Container technology helped popularize the concept as it made it possible to run and scale different components of the applications in self-contained units with independent runtimes. While a microservices architecture enables faster delivery by reducing the scope of change to smaller parts, improving system resilience, simplifying testing, and scaling parts of the application independently, implementing it has its challenges.
Microservices are a management and security nightmare. Instead of having one monolithic application, as you now have multiple moving parts, each catering to specific functionality. An extensive app can use hundreds of microservices interacting with each other, and things can get overwhelming pretty fast.
The main questions your security and operations teams may ask you are:
- How do we ensure that communication between the microservices is secured? Instead of securing one monolithic application, we need to secure hundreds of smaller services.
- In case of an issue, how do we isolate the microservice to fix the problem?
- How do we consolidate the application logs as now they are spread in multiple places?
- How do we check the health of the services? With more components making the application, the task of application monitoring has become more complex.
While Kubernetes addresses some of the management issues, it is supposed to be a container orchestration platform, and it is very good at that. It does not solve the problems of microservices architecture, and it has a different purpose. Service management isn’t Kubernetes’ expertise and, therefore, it does not answer all of it by default.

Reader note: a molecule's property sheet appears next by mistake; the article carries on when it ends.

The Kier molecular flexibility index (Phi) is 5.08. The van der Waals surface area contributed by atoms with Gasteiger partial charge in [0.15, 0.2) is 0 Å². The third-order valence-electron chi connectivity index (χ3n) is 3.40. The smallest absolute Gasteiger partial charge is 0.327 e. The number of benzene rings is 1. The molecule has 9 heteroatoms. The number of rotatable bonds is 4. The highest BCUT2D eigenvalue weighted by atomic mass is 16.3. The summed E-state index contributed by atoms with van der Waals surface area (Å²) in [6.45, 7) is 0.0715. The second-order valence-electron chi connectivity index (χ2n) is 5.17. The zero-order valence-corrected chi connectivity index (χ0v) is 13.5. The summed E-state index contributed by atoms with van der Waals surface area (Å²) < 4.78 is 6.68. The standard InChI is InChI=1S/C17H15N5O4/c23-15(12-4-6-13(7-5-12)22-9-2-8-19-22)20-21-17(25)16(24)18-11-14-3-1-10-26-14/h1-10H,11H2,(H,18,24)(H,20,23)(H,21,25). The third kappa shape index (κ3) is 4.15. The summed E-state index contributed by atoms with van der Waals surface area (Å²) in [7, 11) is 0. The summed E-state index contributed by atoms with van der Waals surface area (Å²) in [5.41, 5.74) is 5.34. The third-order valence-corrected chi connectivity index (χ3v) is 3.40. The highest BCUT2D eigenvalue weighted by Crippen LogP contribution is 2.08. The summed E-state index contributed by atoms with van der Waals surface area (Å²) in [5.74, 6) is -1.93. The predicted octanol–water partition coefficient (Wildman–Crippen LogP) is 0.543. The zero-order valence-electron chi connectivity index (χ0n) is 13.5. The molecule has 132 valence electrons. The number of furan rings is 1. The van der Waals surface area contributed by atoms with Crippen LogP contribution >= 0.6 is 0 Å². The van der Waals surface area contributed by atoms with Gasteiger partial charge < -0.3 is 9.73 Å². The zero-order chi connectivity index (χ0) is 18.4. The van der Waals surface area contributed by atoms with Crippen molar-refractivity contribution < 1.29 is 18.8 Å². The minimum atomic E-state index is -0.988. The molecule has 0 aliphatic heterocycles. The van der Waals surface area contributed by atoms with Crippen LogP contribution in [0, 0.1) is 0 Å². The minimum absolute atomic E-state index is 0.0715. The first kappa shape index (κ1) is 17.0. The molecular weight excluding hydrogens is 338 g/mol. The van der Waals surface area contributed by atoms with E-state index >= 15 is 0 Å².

Communication between Kubernetes containers by default is insecure, and there is no easy way to enforce TLS between pods as you would end up maintaining hundreds of TLS certificates all by yourself. Pods communicating between each other do not apply identity and access management between them.
Though there are tools such as Kubernetes Network Policy you can implement to run a firewall between pods, they are a layer 3 solution rather than a layer 7 solution, which is what most modern firewalls are.
That means that, while you can know the source of traffic, you cannot peek into the data packets to understand what they contain. That does not allow you to make vital metadata-driven decisions such as routing on a new version of a pod, based on an HTTP header. There are Kubernetes Ingress objects which do provide a reverse proxy based on layer 7, but they don’t offer anything more.
Kubernetes does offer different ways of deploying your Pods and conducting some form of A/B testing and canary deployments. It is more through implementing replicas of containers that this is achieved. For example, if I want to deploy a new version of a microservice and pass 10% of traffic through it, I have to scale my containers to at least ten, nine being the old version and one is the new version.
Kubernetes cannot split the traffic intelligently and instead just load-balances between Pods in a round-robin fashion. Every Kubernetes container within a Pod has separate logging, and you have to implement a custom solution over Kubernetes to capture and consolidate them.
Although the Kubernetes dashboard offers features such as monitoring Pods and checking their health, it does not provide how the components interact with each other, how much traffic is flowing through each of the Pods, and what chains of containers make up the application. As you cannot trace traffic flow through Kubernetes Pods, you cannot tell on what part of the chain the failure occurred for the request.
You can address all these problems by using a service mesh technology such as Istio.
So, what is Istio? Istio is a service mesh technology that helps connect, secure, controleg, and observe services.
When you run a microservices application, every individual microservice runs independently in containers. As a result, they have many interactions with each other. A service mesh enables you to discover, enable, and control these interactions, often using a side-car proxy. Too many technical terms? Let me declutter things for you one by one.